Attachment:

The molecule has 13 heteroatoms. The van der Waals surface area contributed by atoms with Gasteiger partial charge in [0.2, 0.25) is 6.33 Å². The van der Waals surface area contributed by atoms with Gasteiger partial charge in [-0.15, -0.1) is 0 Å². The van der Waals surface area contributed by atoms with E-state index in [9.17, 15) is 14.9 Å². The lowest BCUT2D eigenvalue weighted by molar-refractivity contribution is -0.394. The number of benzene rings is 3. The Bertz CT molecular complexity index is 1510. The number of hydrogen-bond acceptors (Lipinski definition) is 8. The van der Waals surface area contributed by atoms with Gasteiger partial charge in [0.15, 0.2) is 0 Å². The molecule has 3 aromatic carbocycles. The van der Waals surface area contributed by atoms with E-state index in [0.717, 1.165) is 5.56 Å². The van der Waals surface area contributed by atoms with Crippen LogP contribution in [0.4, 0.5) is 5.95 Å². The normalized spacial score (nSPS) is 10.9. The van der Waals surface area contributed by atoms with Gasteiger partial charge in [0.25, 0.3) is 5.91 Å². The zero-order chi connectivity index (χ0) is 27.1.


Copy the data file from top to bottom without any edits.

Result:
The molecule has 13 heteroatoms. The van der Waals surface area contributed by atoms with Gasteiger partial charge in [0.2, 0.25) is 6.33 Å². The van der Waals surface area contributed by atoms with Gasteiger partial charge in [-0.15, -0.1) is 0 Å². The van der Waals surface area contributed by atoms with E-state index in [9.17, 15) is 14.9 Å². The lowest BCUT2D eigenvalue weighted by molar-refractivity contribution is -0.394. The number of benzene rings is 3. The Bertz CT molecular complexity index is 1510. The number of hydrogen-bond acceptors (Lipinski definition) is 8. The van der Waals surface area contributed by atoms with Gasteiger partial charge in [0.15, 0.2) is 0 Å². The molecule has 3 aromatic carbocycles. The van der Waals surface area contributed by atoms with E-state index in [0.717, 1.165) is 5.56 Å². The van der Waals surface area contributed by atoms with Crippen LogP contribution in [0.4, 0.5) is 5.95 Å². The normalized spacial score (nSPS) is 10.9. The van der Waals surface area contributed by atoms with Gasteiger partial charge in [0.25, 0.3) is 5.91 Å². The zero-order chi connectivity index (χ0) is 27.1.